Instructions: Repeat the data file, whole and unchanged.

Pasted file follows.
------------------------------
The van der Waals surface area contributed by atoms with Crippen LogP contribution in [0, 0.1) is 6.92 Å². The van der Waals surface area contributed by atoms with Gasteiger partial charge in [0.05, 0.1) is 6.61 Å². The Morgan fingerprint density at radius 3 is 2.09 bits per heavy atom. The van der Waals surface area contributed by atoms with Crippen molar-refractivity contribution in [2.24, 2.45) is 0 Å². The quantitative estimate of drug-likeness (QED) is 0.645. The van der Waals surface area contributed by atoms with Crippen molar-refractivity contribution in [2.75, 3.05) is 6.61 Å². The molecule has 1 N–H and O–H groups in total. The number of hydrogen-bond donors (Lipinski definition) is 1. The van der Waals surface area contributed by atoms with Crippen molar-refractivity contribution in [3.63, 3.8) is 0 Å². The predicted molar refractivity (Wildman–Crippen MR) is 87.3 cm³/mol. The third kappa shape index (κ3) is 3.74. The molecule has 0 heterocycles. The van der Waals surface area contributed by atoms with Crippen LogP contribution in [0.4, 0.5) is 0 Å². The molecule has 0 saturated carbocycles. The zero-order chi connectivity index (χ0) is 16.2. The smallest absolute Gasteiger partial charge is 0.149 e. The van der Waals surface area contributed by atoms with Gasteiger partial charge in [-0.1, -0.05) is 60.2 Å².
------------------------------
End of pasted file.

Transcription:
The van der Waals surface area contributed by atoms with Crippen LogP contribution in [0, 0.1) is 6.92 Å². The van der Waals surface area contributed by atoms with Gasteiger partial charge in [0.05, 0.1) is 6.61 Å². The Morgan fingerprint density at radius 3 is 2.09 bits per heavy atom. The van der Waals surface area contributed by atoms with Crippen molar-refractivity contribution in [2.24, 2.45) is 0 Å². The quantitative estimate of drug-likeness (QED) is 0.645. The van der Waals surface area contributed by atoms with Crippen molar-refractivity contribution in [2.75, 3.05) is 6.61 Å². The molecule has 1 N–H and O–H groups in total. The number of hydrogen-bond donors (Lipinski definition) is 1. The van der Waals surface area contributed by atoms with Crippen molar-refractivity contribution in [3.63, 3.8) is 0 Å². The predicted molar refractivity (Wildman–Crippen MR) is 87.3 cm³/mol. The third kappa shape index (κ3) is 3.74. The molecule has 0 heterocycles. The van der Waals surface area contributed by atoms with Crippen LogP contribution in [0.4, 0.5) is 0 Å². The molecule has 0 saturated carbocycles. The zero-order chi connectivity index (χ0) is 16.2. The smallest absolute Gasteiger partial charge is 0.149 e. The van der Waals surface area contributed by atoms with Gasteiger partial charge in [-0.1, -0.05) is 60.2 Å².